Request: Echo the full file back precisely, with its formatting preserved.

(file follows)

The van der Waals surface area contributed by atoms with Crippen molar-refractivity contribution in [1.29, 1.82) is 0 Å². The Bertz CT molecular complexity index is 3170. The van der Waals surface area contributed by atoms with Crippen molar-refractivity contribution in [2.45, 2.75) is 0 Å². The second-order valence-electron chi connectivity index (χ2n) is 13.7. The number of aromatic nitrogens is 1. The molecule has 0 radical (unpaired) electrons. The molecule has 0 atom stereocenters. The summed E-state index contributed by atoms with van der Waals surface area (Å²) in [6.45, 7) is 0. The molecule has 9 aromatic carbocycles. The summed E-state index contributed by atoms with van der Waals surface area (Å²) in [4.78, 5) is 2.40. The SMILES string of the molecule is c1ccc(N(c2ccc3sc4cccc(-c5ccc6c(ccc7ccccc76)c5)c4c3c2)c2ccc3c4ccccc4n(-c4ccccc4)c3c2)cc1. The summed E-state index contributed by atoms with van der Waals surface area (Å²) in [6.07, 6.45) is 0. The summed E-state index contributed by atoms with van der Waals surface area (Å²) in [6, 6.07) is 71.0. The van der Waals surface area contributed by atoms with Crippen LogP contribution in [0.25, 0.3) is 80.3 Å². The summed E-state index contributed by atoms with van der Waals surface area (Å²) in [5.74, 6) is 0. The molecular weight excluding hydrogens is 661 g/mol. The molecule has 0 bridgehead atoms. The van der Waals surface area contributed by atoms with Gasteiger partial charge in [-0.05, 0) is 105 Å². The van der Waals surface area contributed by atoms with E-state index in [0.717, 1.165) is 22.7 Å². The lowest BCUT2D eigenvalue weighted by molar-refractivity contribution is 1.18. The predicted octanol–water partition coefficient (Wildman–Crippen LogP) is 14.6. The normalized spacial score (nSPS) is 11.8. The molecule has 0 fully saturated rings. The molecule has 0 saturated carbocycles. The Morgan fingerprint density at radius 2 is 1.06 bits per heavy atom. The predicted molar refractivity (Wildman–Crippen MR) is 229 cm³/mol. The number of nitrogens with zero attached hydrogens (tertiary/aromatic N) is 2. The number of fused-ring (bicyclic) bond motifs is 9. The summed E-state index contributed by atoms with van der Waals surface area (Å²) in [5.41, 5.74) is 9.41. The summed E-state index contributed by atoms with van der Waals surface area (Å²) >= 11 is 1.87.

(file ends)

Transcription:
The van der Waals surface area contributed by atoms with Crippen molar-refractivity contribution in [1.29, 1.82) is 0 Å². The Bertz CT molecular complexity index is 3170. The van der Waals surface area contributed by atoms with Crippen molar-refractivity contribution in [2.45, 2.75) is 0 Å². The second-order valence-electron chi connectivity index (χ2n) is 13.7. The number of aromatic nitrogens is 1. The molecule has 0 radical (unpaired) electrons. The molecule has 0 atom stereocenters. The summed E-state index contributed by atoms with van der Waals surface area (Å²) in [6.45, 7) is 0. The molecule has 9 aromatic carbocycles. The summed E-state index contributed by atoms with van der Waals surface area (Å²) in [4.78, 5) is 2.40. The SMILES string of the molecule is c1ccc(N(c2ccc3sc4cccc(-c5ccc6c(ccc7ccccc76)c5)c4c3c2)c2ccc3c4ccccc4n(-c4ccccc4)c3c2)cc1. The summed E-state index contributed by atoms with van der Waals surface area (Å²) in [6.07, 6.45) is 0. The summed E-state index contributed by atoms with van der Waals surface area (Å²) in [6, 6.07) is 71.0. The van der Waals surface area contributed by atoms with Crippen LogP contribution in [0.25, 0.3) is 80.3 Å². The summed E-state index contributed by atoms with van der Waals surface area (Å²) in [5.74, 6) is 0. The molecular weight excluding hydrogens is 661 g/mol. The molecule has 0 bridgehead atoms. The van der Waals surface area contributed by atoms with Gasteiger partial charge in [-0.05, 0) is 105 Å². The van der Waals surface area contributed by atoms with E-state index in [0.717, 1.165) is 22.7 Å². The lowest BCUT2D eigenvalue weighted by molar-refractivity contribution is 1.18. The predicted octanol–water partition coefficient (Wildman–Crippen LogP) is 14.6. The normalized spacial score (nSPS) is 11.8. The molecule has 0 fully saturated rings. The molecule has 0 saturated carbocycles. The Morgan fingerprint density at radius 2 is 1.06 bits per heavy atom. The predicted molar refractivity (Wildman–Crippen MR) is 229 cm³/mol. The number of nitrogens with zero attached hydrogens (tertiary/aromatic N) is 2. The number of fused-ring (bicyclic) bond motifs is 9. The summed E-state index contributed by atoms with van der Waals surface area (Å²) in [5.41, 5.74) is 9.41. The summed E-state index contributed by atoms with van der Waals surface area (Å²) >= 11 is 1.87.